Introduction & What happened?
In September, a disruption in the market in which banks and others lend and borrow for very short periods of time, the repo market, led to a sharp spike in short-term interest rates and prompted the Federal Reserve to inject tens of billions of dollars of reserves into the markets. The episode has given rise to questions about the Fed’s new operating framework for influencing interest rates and about possible unintended consequences of regulations imposed after the global financial crisis to make sure banks have enough liquidity to handle another crisis. JP Morgan Chase CEO Jamie Dimon suggests that resolution-and-recovery liquidity stress tests may need to be re-calibrated. U.S. Treasury Secretary Steve Mnuchin says it may make sense for regulators to examine intra-day liquidity rules. Senator Elizabeth Warren (D-Mass.) says she suspects that banks are using the episode to ease liquidity requirements they have long disliked.
On Thursday, December 5, the Hutchins Center on Fiscal and Monetary Policy at Brookings sought to answer questions on what happened in the repo markets in September and why — and what, if anything, the Fed or other regulators should do about it.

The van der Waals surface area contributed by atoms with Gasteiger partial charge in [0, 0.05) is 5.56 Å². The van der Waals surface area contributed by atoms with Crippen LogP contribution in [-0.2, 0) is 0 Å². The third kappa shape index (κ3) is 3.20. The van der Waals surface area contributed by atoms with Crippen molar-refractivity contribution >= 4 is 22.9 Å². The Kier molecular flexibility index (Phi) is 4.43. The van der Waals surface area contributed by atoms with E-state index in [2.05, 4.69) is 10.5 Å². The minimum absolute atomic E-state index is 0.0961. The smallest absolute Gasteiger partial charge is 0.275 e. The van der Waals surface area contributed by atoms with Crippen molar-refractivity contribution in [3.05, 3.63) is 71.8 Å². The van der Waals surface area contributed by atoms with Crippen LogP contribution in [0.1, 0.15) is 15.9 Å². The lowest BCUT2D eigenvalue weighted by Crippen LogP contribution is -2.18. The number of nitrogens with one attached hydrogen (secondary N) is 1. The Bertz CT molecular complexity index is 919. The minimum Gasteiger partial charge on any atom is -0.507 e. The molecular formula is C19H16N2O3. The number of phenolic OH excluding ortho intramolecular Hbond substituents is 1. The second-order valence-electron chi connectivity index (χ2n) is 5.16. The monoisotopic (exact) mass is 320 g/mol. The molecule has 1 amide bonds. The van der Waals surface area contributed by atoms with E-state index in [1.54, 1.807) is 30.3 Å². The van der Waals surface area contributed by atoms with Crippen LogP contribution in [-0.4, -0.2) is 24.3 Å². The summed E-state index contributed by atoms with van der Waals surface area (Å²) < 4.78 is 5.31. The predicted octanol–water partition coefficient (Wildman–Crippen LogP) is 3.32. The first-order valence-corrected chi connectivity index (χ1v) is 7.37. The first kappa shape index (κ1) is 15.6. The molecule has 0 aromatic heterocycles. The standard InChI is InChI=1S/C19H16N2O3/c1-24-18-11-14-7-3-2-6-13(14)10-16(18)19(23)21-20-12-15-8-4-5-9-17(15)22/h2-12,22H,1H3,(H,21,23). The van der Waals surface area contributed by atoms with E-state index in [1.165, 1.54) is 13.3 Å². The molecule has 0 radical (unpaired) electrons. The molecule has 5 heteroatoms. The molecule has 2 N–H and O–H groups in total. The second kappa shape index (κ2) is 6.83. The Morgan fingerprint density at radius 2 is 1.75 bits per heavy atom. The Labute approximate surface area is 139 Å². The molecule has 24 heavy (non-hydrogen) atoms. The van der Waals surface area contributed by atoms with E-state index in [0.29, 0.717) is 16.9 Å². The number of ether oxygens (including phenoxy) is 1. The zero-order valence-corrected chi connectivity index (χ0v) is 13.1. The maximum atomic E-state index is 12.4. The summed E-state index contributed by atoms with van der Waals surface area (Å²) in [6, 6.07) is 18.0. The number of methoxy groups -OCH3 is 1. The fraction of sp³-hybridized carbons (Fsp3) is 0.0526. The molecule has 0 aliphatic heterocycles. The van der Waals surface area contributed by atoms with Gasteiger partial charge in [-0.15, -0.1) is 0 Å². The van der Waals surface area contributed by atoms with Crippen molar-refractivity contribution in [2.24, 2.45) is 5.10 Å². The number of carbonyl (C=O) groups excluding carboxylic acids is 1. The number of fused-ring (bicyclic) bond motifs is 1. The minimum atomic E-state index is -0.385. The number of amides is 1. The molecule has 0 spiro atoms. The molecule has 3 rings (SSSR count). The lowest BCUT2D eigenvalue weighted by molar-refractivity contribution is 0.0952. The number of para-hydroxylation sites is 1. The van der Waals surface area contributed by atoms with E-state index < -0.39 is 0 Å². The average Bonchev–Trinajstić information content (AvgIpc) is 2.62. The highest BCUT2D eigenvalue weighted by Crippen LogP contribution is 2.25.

Senior Research Scholar of International & Public Affairs - Columbia University
Director, MPA Program in Economic Policy Management - Columbia University
Head of Short-Term Portfolio Management - PIMCO
Executive Vice President, Director of Policy Research - Financial Services Forum
Distinguished Senior Banking Adviser - Better Markets
former Chief Regulatory Affairs Officer - JP Morgan Chase & Co.
Great Point Financial, LLC
Undersecretary for Domestic Finance - United States Department of the Treasury
Former Senior Fellow - Economic Studies
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